|Return To Program Contents Page|
Room: Salon 6
Location: Clarion Plaza Hotel
Session Chairs: Beverly Aikin, CWRU-NASA LeRC, 21000 Brookpark Road, MS 106-5, Cleveland, OH 44135; Thomas Battle, DuPont White Pigments and Mineral Products, Edge Moor Plant, Edge Moor, DE 19809
SYNTHESIS AND PROPERTIES OF POTASSIUM HEXATITANATE WHISKERS: Zuomei Jin, Lisheng Wang, Jifen Huang, Dept. of Metal Materials, Chengdu University of Science and Technology, Chengdu, P.O. Box 610065, Sichuan China
The optimum conditions for synthesizing potassium hexatitanate whiskers (hereinafter called as PHW) were systematically examined using fast-cooling melt method. The intermediate and final products were determined by x-ray diffraction analysis, SEM and differential thermal analysis. A synthetic mechanism of PHW by melt method was proposed. The physical properties of obtained PHW were measured. A ratio of whisker length to whisker diameter is preferably 50 to 200. A PVC resinous composition containing 10-30% of obtained PHW is believed to show that the mechanical properties, heat resistance and abrasion resistance are much improved. For example, the tensile strength is 1.9 times larger than that of PVC resinous matrix and thermal deforming temperature is raised from 84°C to 120°C.
SYNTHESIS OF TI(N1-xCx) WHISKERS: Niklas Ahlen, Mats Johnsson and Mats Nygren, Department of Inorganic Chemistry, Arrhenius Laboratory, Stockholm University, S-106 91 Stockholm, Sweden
A route for synthesis of Ti(N1-xCx) whiskers (0 ¾ x ¾ 1), in a yield of 70-90 vol% has been established. The whiskers are ¾ 1 µm in diameter and 10-30 µm in length. They are straight and have smooth surfaces. The Ti(N1-xCx) whiskers have been synthesized carbothermally via a Vapour-Liquid-Solid (VLS) growth mechanism in the temperature region 1200-1600°C. The starting materials consisted of TiO2, C, an Ni-catalyst, and NaCl used as precursor for Cl. The synthesis of TiC whiskers are made in an Ar (g) atmosphere while the Ti(N1-xCx) whiskers are prepared in N2 (g) which besides preventing oxidation also acts as nitrogen source for the whiskers. The main impurities in the whisker product are minor amounts of unreacted carbon, oxygen and remnants of the Ni-catalyst. The VLS-mechanism is complex and involve formation of gaseous TiClx species, which are transported to the catalyst. However, the overall reaction is a straightforward carbothermal reduction/nitridation reaction.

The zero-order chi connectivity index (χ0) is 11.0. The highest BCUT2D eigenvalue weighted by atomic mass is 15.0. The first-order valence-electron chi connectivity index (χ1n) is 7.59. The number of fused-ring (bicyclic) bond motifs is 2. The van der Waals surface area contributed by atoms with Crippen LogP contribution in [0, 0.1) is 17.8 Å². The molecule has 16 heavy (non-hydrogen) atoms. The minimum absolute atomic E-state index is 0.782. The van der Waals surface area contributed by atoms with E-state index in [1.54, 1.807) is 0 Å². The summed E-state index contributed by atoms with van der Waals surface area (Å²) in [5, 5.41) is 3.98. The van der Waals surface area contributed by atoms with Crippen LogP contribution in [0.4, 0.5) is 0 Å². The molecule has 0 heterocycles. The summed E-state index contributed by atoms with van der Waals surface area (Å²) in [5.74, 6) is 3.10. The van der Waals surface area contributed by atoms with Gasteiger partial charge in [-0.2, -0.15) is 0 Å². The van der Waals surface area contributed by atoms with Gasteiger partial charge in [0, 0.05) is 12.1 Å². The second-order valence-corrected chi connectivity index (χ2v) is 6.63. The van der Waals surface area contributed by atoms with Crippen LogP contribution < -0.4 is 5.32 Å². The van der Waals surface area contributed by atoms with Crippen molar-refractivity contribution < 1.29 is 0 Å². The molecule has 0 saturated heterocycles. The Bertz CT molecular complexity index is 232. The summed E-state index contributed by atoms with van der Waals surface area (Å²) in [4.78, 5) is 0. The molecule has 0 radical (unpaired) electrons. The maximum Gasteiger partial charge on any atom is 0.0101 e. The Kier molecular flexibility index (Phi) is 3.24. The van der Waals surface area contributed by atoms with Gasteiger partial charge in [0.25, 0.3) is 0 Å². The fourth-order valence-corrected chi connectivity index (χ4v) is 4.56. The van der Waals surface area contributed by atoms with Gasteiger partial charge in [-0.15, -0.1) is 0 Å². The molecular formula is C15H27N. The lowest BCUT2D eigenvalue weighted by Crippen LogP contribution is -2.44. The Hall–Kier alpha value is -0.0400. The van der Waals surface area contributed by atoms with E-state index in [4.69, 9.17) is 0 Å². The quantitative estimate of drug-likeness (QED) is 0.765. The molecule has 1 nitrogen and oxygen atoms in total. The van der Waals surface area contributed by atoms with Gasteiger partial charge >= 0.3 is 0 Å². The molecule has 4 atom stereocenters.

RECEPTION OF CERAMIC FIBERS FROM JOINTLY PRECIPITATED HYDROXIDES: Maximilian N. Kopylovich, Alexey K. Baev, and Alexander A. Chernik. Department of Analytical Chemistry, Byelorussian State Technological University, 13a Sverdlov Street, Minsk, 220630 Republic of Belarus
The coprecipitation method is perspective for reception of ceramic fibers. The essence of the method consists of a joint precipitation of hydroxides or salts with the subsequent branch, washing, drying and heating of a precipitate. The joint precipitation of hydroxides has a number of features. The hydroxides of metals can interact at the moment of a joint precipitation that results in occurrence of solid solutions. It was proven that in many systems containing by 2 and more hydrolyzed metal ions under certain conditions the formation of heteronuclear hydroxocomplexes occurs in solutions. The further interaction of specified hydroxopolymers causes formation of complex polynuclear structures reach the size of colloidal particles. The latters are X-ray amorphous and they are a prestructure of the future material. Such prestructure can be transformed into a final crystal product at lower temperature and smaller duration of heat treatment in comparison with oxide technology accepted in manufacture of ceramic fibers at present. It will allow to expand a palette of ceramic fibers and to lower their cost price.